My mind is reeling tonight with the things I've read and contemplated today: serious humanitarian work in Afghanistan and the sacrifices and hard work that go into it, repentance, and unity among women being the top three.
I just finished reading "Stone into Schools" by Greg Mortensen, who has done miraculous work in Pakistan and Afghanistan. I should say that he, his Dirty Dozen, and thousands of Pakistanis and Afghans have done miraculous work, building schools and vocational centers for females, providing drinking water for refugee camps, and other educational sources for older women who want to learn too. Some women in Kabul, Afghanistan's capital, established an NGO to provide education for women, and the movement has spread like wildfire. My favorite quote from tonight's reading was, "When women take charge, things start to get out of control really fast." These women can not get enough learning and being with each other, after living such secluded and controlled lives for so long. It was awesome to read!
I've also been skimming through some Mormon women blogs who are bold in their study of the scriptures and currently, the history of RS, and are writing about it on their blogs. Sis. Beck, the President of the Relief Society organization for the Church of Jesus Christ of Latter-day Saints, would like us to study the history of Relief Society so we can gain strength and knowledge from our predecessors, and many LDS women are taking this task seriously. It is interesting and enlightening to read other womens' thoughts and see the incredible amount of energy they put into their studies. I've thought for some time now that my blog is very "fluffy." Posting pics of Kj praying in a tree or Moo jumping from couch to couch in pretty cute, and I don't think this is a bad thing to do. I've been feeling like I should stretch myself more in my blogging, but I've been scared to. I like sitting with myself and my own thoughts, and sometimes sharing them with hubby, but I don't consider myself a deep thinker, or that I have much to offer by way of spiritual and intellectual enlightenment.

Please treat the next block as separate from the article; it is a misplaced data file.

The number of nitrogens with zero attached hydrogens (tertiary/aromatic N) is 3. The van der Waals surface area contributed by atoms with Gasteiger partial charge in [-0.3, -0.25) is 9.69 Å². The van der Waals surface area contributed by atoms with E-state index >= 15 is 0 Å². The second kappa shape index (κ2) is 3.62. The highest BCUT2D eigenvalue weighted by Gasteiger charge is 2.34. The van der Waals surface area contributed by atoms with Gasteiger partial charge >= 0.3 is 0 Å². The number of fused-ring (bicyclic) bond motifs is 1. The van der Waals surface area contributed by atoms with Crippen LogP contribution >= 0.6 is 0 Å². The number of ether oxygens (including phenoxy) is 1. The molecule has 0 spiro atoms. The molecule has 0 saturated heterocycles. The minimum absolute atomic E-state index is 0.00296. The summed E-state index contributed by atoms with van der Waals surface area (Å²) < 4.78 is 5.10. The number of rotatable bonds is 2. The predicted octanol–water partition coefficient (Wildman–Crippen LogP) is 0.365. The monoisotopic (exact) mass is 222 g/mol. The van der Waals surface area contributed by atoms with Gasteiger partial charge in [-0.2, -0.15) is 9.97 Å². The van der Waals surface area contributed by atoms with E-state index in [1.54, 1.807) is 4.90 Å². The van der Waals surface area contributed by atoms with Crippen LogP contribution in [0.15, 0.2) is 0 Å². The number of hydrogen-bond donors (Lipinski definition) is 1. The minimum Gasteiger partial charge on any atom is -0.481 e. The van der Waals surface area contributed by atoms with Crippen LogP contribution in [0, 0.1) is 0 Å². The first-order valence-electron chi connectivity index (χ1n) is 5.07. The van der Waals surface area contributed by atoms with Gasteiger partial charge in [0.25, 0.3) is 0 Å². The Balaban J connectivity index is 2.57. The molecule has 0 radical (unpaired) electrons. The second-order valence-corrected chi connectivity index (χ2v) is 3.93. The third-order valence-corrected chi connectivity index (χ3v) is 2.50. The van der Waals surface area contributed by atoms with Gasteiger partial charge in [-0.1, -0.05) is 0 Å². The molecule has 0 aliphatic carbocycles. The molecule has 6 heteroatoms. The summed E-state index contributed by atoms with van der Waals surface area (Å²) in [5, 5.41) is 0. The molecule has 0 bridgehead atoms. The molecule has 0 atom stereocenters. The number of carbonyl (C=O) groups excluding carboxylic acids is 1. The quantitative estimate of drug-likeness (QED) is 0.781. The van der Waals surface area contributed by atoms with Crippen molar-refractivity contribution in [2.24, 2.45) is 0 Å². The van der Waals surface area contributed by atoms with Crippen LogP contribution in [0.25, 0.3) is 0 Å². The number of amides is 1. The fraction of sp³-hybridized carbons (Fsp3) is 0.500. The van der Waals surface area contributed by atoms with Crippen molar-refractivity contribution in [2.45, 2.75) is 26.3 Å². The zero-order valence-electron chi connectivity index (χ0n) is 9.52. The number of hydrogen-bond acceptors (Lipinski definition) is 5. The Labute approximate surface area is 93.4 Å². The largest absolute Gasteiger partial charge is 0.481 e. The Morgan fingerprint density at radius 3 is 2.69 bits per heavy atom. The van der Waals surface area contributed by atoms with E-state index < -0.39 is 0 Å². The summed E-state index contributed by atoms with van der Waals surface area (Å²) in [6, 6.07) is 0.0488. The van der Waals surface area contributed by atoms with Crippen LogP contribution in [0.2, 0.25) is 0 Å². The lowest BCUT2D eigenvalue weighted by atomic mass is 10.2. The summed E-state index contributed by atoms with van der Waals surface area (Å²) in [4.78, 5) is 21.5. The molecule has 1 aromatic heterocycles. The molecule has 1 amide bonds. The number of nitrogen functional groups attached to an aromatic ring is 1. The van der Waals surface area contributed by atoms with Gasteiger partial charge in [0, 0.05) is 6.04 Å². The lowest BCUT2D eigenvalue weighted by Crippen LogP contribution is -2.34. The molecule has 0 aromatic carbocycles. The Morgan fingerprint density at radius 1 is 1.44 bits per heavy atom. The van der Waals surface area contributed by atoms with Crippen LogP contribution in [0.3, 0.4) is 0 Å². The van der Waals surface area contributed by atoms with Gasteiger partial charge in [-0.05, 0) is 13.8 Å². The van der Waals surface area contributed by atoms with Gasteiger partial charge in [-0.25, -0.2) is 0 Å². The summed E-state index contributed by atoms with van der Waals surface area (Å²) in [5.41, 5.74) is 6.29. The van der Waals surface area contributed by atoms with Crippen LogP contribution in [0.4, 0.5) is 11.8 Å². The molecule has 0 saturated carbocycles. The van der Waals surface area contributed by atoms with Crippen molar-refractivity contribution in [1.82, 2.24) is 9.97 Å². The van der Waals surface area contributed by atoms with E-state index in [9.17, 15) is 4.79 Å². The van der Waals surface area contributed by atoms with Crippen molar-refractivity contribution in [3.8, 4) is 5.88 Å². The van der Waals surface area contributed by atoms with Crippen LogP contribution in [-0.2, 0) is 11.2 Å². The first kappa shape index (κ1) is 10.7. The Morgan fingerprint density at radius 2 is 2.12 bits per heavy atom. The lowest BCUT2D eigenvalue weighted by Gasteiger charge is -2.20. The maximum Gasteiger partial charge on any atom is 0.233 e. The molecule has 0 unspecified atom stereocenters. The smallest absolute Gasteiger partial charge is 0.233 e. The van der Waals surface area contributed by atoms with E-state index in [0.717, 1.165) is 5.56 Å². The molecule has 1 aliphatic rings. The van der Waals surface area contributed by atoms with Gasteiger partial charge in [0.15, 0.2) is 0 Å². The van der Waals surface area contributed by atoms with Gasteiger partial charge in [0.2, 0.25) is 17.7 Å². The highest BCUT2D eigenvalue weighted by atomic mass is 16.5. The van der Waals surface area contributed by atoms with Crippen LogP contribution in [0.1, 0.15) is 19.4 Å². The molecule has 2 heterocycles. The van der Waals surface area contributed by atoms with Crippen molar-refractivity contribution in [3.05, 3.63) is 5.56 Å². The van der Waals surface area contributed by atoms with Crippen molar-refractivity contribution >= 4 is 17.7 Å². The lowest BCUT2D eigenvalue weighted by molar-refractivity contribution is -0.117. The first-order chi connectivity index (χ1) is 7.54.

I've started a new tact on my scripture reading that I've thoroughly enjoyed: studying by subject. The first subject I chose was repentance, and I've learned some wonderful things, as well as had my testimony strengthened in principles that I know. But I think I'll save that for a post of its own.
This last subject could also be a post entirely of its own, but I'll mention it briefly here. I wish that I lived in a more tribal society. A group of people that worked and lived close together, that really cared for one another. My sister lives close by, and I have one good friend, but our busy schedules make it difficult to get together. We all live in our separate homes, have to clean our separate bathrooms, mop our separate floors, take our kids to separate schools and activities, and sometimes we can see each other for an hour or two. I despise this way of life. I want to be with other women and their children, helping each other with tasks like cleaning, food storage, canning, sewing, studying the gospel and other topics together, not maintaining these superficial relationships that provide little emotional sustenance for me. I also think/fear that most people don't feel the way I do. Because the members of my ward are my only real social network, I can only make this comparison: I think that members of the Church are opposite of fair-weather friends. We're great to each other in times of need, providing meals and the stereotypical like, but when it comes to daily friendship and support, we stink. At least that's been my experience. I was much closer to my Utah ward, but we all lived within two to six blocks to each other, so maybe it was easier to see and support each other. Hence the desire for a tribal lifestyle. What I do know is that I ache to find "kindred spirit" friends. Good ol' Anne of Avonlea; She always knew the right words to use.